Guest post by the Summit Team
Dear Friends and Neighbors,
In response to the public interest in learning more about the proposed special assessment area Summit has been working through with Weber County, we welcome you all to come to an information session and Q & A at Pineview Lodge at 7pm tomorrow, Monday, March 25.
See below for an FAQ that addresses some initial questions, we'll be happy to discuss these and additional questions tomorrow. We hope to see you there!
What is an Assessment Bond and what are they used for?
Assessment Bonds are authorized pursuant to Title 11 Section 42 of the Utah State Code and are an excellent tool to use to finance public infrastructure as only the properties benefitted by the improvements are subject to the assessment. In the case of Summit Mountain Holding Group’s (SMHG) development at Powder Mountain, the burden of financing the main roads, sewer and water improvements will be placed solely on the units within the 1540 acre assessment area. The improvements being financed are public improvements, whose installation will be overseen by the County, and will be owned by the County and included in the County’s assets. It is due to this fact that the financing can be done on a tax-exempt basis through the issuance of municipal bonds even through the burden of repayment is placed on the limited number of properties described above.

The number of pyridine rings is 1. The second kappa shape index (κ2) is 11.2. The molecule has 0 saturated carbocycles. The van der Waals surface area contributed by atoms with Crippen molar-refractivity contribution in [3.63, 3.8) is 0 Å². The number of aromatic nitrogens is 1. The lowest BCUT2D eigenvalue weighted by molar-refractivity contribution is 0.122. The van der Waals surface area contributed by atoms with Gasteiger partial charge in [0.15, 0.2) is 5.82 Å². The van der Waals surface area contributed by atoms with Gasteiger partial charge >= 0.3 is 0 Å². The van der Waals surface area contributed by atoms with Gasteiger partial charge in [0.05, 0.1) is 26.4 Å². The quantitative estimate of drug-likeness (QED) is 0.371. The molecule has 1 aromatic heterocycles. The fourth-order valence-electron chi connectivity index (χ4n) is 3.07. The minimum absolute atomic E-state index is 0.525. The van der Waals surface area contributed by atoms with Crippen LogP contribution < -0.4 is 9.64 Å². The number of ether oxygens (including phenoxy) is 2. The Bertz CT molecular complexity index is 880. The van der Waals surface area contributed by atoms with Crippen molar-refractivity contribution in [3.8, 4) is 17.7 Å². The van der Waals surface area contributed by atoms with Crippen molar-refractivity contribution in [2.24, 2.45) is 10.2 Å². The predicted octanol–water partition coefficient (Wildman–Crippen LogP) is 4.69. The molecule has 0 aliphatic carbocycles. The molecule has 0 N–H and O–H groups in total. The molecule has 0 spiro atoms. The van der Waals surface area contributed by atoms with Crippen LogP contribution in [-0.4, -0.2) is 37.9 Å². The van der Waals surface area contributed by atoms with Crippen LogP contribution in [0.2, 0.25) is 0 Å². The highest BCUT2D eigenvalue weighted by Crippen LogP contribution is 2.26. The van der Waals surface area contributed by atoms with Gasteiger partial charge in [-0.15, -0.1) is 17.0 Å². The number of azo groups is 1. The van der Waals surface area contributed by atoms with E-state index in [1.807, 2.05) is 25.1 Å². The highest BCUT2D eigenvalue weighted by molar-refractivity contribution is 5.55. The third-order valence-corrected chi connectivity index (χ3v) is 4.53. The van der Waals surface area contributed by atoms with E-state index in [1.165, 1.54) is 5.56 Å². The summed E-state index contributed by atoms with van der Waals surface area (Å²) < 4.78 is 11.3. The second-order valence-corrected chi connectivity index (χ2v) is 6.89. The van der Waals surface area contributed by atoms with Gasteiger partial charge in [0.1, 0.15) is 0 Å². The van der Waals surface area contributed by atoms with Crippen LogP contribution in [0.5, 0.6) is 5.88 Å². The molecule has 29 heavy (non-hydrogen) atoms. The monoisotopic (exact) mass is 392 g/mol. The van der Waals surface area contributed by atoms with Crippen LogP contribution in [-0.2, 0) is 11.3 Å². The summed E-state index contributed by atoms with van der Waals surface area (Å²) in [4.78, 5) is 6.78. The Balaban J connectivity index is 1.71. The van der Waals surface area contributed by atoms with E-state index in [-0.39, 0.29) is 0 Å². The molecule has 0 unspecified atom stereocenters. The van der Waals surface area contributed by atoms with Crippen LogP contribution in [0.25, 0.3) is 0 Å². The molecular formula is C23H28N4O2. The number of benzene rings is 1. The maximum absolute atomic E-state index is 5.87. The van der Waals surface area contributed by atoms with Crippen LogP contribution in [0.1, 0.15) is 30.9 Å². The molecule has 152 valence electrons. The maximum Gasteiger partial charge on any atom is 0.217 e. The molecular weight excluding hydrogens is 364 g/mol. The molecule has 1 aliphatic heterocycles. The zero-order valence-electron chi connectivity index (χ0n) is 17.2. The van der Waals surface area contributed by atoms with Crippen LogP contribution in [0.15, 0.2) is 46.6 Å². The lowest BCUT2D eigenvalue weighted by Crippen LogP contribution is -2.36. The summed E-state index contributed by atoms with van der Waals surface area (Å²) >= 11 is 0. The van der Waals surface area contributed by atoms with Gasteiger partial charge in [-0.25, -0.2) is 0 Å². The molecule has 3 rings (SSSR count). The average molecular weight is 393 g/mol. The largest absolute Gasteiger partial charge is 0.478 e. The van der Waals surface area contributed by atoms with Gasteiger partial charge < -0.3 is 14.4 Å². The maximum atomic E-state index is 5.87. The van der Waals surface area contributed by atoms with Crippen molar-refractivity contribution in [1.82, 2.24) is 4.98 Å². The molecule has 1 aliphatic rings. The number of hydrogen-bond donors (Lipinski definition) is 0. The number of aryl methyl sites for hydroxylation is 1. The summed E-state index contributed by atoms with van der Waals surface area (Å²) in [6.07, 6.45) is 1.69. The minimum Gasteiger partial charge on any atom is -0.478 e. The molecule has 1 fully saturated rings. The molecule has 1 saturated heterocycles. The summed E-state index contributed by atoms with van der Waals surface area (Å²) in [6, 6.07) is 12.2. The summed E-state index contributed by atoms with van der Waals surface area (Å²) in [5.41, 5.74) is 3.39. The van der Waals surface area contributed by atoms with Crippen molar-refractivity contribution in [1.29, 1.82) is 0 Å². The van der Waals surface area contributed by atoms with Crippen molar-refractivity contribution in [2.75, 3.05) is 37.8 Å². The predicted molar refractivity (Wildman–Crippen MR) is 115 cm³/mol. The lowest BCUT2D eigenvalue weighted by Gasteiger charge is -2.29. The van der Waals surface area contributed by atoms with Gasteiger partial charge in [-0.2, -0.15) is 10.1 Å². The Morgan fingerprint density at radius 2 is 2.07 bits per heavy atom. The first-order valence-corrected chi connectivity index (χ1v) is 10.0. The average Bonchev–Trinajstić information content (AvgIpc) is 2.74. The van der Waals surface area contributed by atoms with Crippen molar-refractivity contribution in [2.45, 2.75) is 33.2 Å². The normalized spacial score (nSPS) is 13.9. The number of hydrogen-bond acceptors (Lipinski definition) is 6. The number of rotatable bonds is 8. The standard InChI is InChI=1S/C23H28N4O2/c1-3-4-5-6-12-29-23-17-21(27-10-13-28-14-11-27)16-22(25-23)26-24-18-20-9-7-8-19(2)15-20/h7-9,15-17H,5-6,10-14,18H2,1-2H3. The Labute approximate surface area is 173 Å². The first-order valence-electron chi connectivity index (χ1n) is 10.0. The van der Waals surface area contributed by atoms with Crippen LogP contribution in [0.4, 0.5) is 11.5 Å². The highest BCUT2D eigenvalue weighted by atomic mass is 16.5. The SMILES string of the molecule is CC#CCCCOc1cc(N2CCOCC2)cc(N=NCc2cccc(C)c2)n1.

How are Assessment Bonds supported? What is the security?
The payment of annual assessments is the revenue source that will be used to make the bond payments and, as such, the rating agencies deem these types of bonds as self-supporting debt. The real property being assessed are the security for the debt. A lien is place on the property being assessed and the lien is on parity with the regular property tax lien on that same property. Beneficially for the County, the assessment lien trumps all other liens that may now, or in the future, be placed against the property being assessed until the assessment relative to the property has been paid in full. Stated another way, the property is the security for the bonds— and the lien even stands in front of a first trust deed lien that is placed on any property by a mortgage company.
Does an Assessment Bond inhibit or impair the County’s ability to issue bonds for other projects?
Due to the fact that the assessment payments and specific real property being assessed serve as the repayment source, and the rating agencies deem these types of bonds as self supporting, the assessment debt in no way inhibits the County’s ability to issue other bonds for other projects or in using it’s cash to fund other capital facilities that it chooses.
Is the County pledging to raise property taxes or sales taxes?
The County is not pledging to raise property taxes in the County for repayment of the assessment bonds nor is it pledging sales taxes to repay the assessment bonds. The source of repayment is the assessment on the limited number of properties.
What does State law require regarding notice of a proposed Assessment Bond?
Given that the assessment is only placed on certain benefitted properties, the process to issue is not intended to involve the public at large but only those who are to be assessed. State law does require notice to be sent to those being assessed and provides the ability for those being assessed to protest the designation of the assessment area. Alternatively, if 100% of the property owners to be assessed acknowledge the typical standards for notice they can consent to waive these requirements.